If you've actually seen this book out in the wild, can you let me know which cover it has? Netgalley featured the image with the boys actually holding hands, whereas the Amazon page has the cover with the cropped photo, so I assume that that's the one that the publisher went with... but I'd love to know if the image wraps around the book. I'd like that.
Anyway. This is a new edition of a book that came out back in 1993, and so while it was written as a contemporary—it's very specifically set in 1992 Dublin—it's got such a strong sense of time (and place) that now, twenty years later, it reads like historical fiction.
When Love Comes to Town is about seventeen-year-old Neil Byrne. He's the star of his rugby team, he's almost finished with high school, he's trying to figure out what he wants to do next—his father is pressuring him to go into engineering, but he's leaning towards liberal arts—and he's also finally coming to terms with something that he's been quietly aware of for years: he's gay. He's tired of hiding that part of himself from his family, his friends, the world—and to a degree, even from himself—but he's terrified about what coming out will mean. Will people treat him differently? Will his friends accept him? Will his family still love him? Will he just be trading one form of isolation for another: will he go from being in hiding to being shunned?
In a way, When Love Comes to Town is a classic issue novel: Neil's coming out experience is front-and-center. The book chronicles his entry into the gay community within the larger Dublin community, his first relationship, his battle with depression, his slow build towards making some sort of peace between his love for his family and his need to be himself, and ultimately, his journey towards self-acceptance. Although it certainly ticks every imaginable box on the Coming Out In The Early '90s checklist, its strong character development and its emotional honesty—seriously heart-breaking painful honesty—keep it from feeling like an afterschool special or a capital-I Issue novel.
Some readers—especially younger ones—will find certain aspects of Neil's story almost quaint. Which is a positive thing, as it highlights some of the social shifts that have occurred over the last twenty years. That said, there are plenty of readers of all ages who will find moments in Neil's story—moments of joy as well as moments of devastation—extremely familiar. Which speaks, again, to the honesty of Lennon's writing, but also says something along the lines of the More Things Change, the More They Stay the Same, and also that there is still a whole lot of work to be done in terms of moving towards equality.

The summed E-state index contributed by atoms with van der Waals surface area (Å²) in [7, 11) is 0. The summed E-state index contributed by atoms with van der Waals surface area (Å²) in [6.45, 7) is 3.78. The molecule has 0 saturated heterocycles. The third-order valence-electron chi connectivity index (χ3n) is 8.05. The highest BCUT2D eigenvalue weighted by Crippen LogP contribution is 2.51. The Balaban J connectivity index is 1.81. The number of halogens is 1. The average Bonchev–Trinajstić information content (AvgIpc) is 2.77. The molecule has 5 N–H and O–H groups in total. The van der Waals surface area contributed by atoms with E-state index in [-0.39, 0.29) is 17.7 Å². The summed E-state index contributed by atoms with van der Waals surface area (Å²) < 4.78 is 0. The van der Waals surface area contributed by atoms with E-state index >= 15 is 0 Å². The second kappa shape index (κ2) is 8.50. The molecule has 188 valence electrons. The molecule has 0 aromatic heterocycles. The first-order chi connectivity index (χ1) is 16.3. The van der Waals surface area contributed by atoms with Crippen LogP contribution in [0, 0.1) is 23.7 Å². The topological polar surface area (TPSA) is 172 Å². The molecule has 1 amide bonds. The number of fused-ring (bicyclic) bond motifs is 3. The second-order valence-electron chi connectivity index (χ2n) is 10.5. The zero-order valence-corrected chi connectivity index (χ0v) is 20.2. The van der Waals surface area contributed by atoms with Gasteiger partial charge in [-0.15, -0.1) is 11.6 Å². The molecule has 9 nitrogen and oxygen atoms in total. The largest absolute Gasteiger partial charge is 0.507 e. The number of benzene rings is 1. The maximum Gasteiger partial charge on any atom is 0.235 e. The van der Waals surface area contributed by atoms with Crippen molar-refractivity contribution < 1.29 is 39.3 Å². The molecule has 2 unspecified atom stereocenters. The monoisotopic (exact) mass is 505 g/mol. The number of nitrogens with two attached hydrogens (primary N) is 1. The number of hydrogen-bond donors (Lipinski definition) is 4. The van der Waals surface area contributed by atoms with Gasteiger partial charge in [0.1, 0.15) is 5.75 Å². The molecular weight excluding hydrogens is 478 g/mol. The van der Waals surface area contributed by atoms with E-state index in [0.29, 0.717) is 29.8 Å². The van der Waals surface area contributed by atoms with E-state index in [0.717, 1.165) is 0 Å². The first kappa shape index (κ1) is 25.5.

A few other thoughts:
As I said, it's set twenty years ago. So some of the language feels a bit dated, and there are a few words—for me specifically, the usage of 'tranny'—that may cause discomfort.
The thread about religion is really super: Neil isn't a big church-goer, but he prays for guidance on a regular basis, and while the story itself is told in the third person, those parts are in the first, which makes them feel that much more naked and personal. Also, BIG PROPS for the depiction of Father Donnelly, who, like my grandmother, is the personification of every positive attribute you could possibly attach to the word 'Christian'.
Some readers are bound to have difficulty with the book's ending—especially with Neil's decision about how to reconcile his sexual identity with his relationship with his parents—but for me, it rang true, both for the time and for Neil's character. Even if his parents choose to play ostrich for the rest of their lives, Neil himself has moved on into the world and his life, and he does it without burning bridges. There's a lot of hope there at the end, and a lot of possibility.
Book source: Review copy via Netgalley.